If you are accused of a second offense OUI (DUI) in Massachusetts, this can be a very scary time. A 2nd offense charge is far more serious than a 1st offense, and I know you are worried about what this latest charge might mean for your driver’s license, and your future.
Whatever happened that lead to this charge – whether you are a victim of bad luck, if you are being unfairly accused, or feel you made a big mistake – you need and experienced criminal defense lawyer fighting for you and protecting your rights.
I’ve defended clients who I thought were absolutely innocent of a 2nd offense drunk driving charge. And, I’ve also had clients who admitted to me that they have made mistakes related to problems with alcohol.
We all make mistakes and while that’s no excuse, I know you are probably extremely remorseful about your actions that led to this latest charge. Whether you had a night out with friends or attended a dinner party—the charges are the same and so are the penalties. And now, the only thing you can do is face the problem, fix it as best you can with the minimum penalty possible, and get on with your life.
Let me help you get through this drunk driving charge. While it is serious, it isn’t the end of the world, and I can help you fix it and move on.
Massachusetts 2nd Offense OUI Penalties
If this is your second OUI charge, even if you were granted a CWOF on the first offense, you could face the following maximum penalties:
- 60 days to 2 ½ years in jail
- Fines reaching $10,000
- Up to 3 years driver’s license suspension and
- An Ignition Interlock Device when you regain some driving privileges
The actual likelihood of jail time for a is very, very small, even for a second offense. If we work out a plea deal, we can most often to get you the alternative disposition of:
- 2 weeks inpatient alcohol treatment
- 2 years probation
- Up to a 3-year license suspension with an Ignition Interlock device installed when you regain driving privileges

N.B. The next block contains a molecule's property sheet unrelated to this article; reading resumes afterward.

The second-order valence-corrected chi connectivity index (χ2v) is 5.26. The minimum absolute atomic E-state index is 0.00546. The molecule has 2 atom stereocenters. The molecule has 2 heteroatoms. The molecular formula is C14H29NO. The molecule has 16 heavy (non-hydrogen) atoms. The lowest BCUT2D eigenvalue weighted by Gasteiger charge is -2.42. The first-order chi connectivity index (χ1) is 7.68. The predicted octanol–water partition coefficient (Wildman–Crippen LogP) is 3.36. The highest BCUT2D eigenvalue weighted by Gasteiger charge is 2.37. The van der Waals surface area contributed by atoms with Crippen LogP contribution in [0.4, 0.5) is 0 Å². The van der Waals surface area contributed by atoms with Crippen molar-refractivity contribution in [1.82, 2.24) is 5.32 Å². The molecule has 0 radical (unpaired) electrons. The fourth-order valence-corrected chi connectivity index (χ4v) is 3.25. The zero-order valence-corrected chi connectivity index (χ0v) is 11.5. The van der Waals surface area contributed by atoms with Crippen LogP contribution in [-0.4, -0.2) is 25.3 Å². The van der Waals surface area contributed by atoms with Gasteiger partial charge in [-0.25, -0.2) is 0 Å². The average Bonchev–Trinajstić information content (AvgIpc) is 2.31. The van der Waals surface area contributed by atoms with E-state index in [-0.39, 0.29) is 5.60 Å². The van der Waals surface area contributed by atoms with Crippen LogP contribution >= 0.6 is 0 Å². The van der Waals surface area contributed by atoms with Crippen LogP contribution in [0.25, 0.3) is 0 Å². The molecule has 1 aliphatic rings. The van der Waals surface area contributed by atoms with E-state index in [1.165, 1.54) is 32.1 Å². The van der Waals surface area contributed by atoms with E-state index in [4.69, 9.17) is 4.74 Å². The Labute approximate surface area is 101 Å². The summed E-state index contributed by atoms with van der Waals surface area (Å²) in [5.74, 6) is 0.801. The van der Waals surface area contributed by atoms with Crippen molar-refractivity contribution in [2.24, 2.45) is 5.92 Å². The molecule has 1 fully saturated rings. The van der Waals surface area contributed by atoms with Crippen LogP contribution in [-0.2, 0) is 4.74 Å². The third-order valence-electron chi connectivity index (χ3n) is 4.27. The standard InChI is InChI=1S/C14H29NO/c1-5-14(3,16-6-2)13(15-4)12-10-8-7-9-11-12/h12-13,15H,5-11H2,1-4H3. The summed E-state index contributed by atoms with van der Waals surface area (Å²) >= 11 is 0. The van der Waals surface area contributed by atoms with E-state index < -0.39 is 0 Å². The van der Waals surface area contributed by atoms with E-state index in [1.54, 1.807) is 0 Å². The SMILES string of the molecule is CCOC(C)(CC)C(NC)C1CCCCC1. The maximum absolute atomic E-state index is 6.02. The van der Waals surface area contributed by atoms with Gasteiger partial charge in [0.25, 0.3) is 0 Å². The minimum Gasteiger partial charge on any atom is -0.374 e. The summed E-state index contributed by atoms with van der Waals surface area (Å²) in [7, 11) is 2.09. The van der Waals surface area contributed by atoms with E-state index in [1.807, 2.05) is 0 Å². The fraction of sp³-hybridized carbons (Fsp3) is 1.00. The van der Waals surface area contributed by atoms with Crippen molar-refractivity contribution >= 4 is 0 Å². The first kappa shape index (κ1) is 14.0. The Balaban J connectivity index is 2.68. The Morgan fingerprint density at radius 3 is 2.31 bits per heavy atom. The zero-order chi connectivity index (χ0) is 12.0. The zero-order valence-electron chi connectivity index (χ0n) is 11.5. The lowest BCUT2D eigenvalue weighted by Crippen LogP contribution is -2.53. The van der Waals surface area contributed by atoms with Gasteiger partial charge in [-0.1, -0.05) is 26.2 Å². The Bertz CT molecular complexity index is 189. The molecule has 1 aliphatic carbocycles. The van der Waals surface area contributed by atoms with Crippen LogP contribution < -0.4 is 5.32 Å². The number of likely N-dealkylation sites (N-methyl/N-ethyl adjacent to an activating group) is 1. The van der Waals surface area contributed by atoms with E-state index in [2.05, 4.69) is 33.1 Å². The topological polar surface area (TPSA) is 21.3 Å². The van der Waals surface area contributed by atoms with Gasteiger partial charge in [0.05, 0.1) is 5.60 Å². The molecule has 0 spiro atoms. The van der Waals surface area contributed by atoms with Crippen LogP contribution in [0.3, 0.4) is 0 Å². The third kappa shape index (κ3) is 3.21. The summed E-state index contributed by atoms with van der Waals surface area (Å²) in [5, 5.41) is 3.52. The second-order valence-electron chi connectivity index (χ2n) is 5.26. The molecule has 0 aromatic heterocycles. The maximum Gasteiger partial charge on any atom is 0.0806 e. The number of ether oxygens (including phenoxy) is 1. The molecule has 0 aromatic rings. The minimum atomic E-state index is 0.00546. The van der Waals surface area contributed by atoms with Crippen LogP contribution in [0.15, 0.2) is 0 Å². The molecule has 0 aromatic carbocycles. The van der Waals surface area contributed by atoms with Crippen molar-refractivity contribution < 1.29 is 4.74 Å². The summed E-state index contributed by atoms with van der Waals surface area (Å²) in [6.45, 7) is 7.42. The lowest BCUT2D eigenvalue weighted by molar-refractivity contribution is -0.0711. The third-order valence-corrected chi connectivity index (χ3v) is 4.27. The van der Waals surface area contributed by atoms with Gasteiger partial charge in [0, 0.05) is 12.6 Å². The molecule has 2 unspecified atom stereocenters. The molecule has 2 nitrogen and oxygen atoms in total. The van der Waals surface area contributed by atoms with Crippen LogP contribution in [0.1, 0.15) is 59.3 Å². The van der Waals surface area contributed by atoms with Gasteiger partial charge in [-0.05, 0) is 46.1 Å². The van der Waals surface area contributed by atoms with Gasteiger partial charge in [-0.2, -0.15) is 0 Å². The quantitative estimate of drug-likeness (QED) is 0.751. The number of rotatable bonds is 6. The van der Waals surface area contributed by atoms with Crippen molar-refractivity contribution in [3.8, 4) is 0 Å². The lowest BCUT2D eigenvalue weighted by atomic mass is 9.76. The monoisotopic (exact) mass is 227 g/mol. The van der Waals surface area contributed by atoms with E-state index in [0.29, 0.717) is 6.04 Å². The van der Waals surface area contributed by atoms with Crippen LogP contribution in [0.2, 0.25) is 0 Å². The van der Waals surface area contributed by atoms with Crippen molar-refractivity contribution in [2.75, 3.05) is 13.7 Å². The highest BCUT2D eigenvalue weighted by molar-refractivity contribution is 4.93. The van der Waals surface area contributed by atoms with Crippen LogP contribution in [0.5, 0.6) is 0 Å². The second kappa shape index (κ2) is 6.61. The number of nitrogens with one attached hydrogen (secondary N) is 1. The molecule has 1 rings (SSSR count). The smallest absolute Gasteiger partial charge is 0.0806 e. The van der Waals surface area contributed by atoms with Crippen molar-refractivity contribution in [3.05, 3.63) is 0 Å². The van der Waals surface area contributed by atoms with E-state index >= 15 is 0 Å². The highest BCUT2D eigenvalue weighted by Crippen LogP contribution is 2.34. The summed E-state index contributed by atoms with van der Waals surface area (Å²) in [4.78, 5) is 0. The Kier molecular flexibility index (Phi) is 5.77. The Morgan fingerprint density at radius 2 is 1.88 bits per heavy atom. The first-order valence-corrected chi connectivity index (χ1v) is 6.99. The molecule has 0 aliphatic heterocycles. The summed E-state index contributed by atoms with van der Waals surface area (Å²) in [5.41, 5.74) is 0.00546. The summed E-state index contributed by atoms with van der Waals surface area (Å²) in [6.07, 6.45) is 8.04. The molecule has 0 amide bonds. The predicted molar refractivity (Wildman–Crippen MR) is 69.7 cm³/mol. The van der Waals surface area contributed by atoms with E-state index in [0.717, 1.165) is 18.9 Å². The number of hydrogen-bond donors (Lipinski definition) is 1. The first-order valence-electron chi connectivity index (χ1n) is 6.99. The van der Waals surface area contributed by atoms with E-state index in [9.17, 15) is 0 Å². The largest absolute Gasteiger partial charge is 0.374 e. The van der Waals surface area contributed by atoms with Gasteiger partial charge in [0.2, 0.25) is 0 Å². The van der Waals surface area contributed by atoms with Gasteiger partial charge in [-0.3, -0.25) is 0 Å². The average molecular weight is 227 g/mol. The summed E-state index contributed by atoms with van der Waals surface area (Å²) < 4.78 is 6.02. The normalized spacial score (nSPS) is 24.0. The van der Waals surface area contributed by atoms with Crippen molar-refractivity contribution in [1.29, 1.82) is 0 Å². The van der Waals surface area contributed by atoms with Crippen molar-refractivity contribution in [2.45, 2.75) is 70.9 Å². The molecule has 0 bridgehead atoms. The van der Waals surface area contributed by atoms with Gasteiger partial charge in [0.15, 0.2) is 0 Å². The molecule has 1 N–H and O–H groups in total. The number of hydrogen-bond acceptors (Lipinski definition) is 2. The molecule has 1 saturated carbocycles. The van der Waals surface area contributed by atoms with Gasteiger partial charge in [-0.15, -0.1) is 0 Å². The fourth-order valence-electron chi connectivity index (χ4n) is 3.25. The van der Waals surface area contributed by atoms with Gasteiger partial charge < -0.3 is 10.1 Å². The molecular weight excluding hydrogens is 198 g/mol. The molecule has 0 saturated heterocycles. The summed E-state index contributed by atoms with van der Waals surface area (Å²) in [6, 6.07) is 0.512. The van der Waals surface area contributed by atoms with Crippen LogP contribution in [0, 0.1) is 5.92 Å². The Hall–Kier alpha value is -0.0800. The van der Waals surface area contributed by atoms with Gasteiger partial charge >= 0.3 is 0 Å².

Two weeks as an inpatient in a treatment program isn’t the same jail, but it isn’t fun.
But before we decide to work out a plea deal, we need to make sure fighting the case, and beating the charges isn’t the best way to go.
Should I Fight my Second Offense OUI Charge in Court?
That is the most common question people ask when they find themselves facing a drunk driving charge for a second time – should I fight the case and go to trial?
- Can I win the case?
- What happens if I lose?
OUI charges, even 2nd offenses, are definitely winnable. I’ve beaten a lot of them. In fact, winning an OUI trial is no harder if it is a second offense than if it was a first offense. Of course, the decision can be complicated, and can vary widely depending on the key facts of your case.
But the reasons for fighting your charge often make more sense.
- If you plead guilty, your license is suspended for up 3 years.
- There is no hardship license opportunity before then.
- Even if you lose at trial and a jury finds you guilty, you may not be any worse off then if you pleaded to the charge up front.
Every client must make a risk vs reward judgment. And I can help you go through the pros and cons of this decision, with a realistic analysis of how likely I think it is that we can win your case.
The obvious upside to winning is that you are not guilty and face no penalty. And that is a big deal that many people are willing to take a chance on.
What If My Previous OUI Offense is really old?
If you have a prior offense from more than ten years previous, we can often negotiate what is known as a first offender “24D” disposition, where the courts agree to treat your penalty as if it was a first offense. This is a pretty good deal, as it avoids the mandatory 2 week inpatient alcohol treatment program, and you only have to take the 16 week, 1 hour a week first offender alcohol education program instead.
There are some limitations on a 24D deal, however.
- The judge has to approve it, and he has full discretion either way. Most of the time, I can convince the judge to go along with it, but sometimes, if the circumstances of the incident that lead to the arrest are fairly serious, say, with an accident, or a breath test failure with a very high BAC level, the judge just won’t go along.
- The Registry of Motor Vehicles is a separate problem, and they don’t care what the courts say. They will give you a license suspension for 3 years, and a require the mandatory interlock device when it’s reinstated, the same as any second offense deal.
Can I Get a Hardship License After a Second Offense Plea Deal?
No. There are Registry of Motor Vehicle appeal hearings that we can talk about in some very unusual circumstances, but in almost all normal 2nd offense cases, it’s simply not going to work.
Free Consultation on any 2nd Offense OUI Charge
Please call me absolutely any time about a second offense charge.
I’ve helped hundreds of clients in cases like this, and I know what you are going through.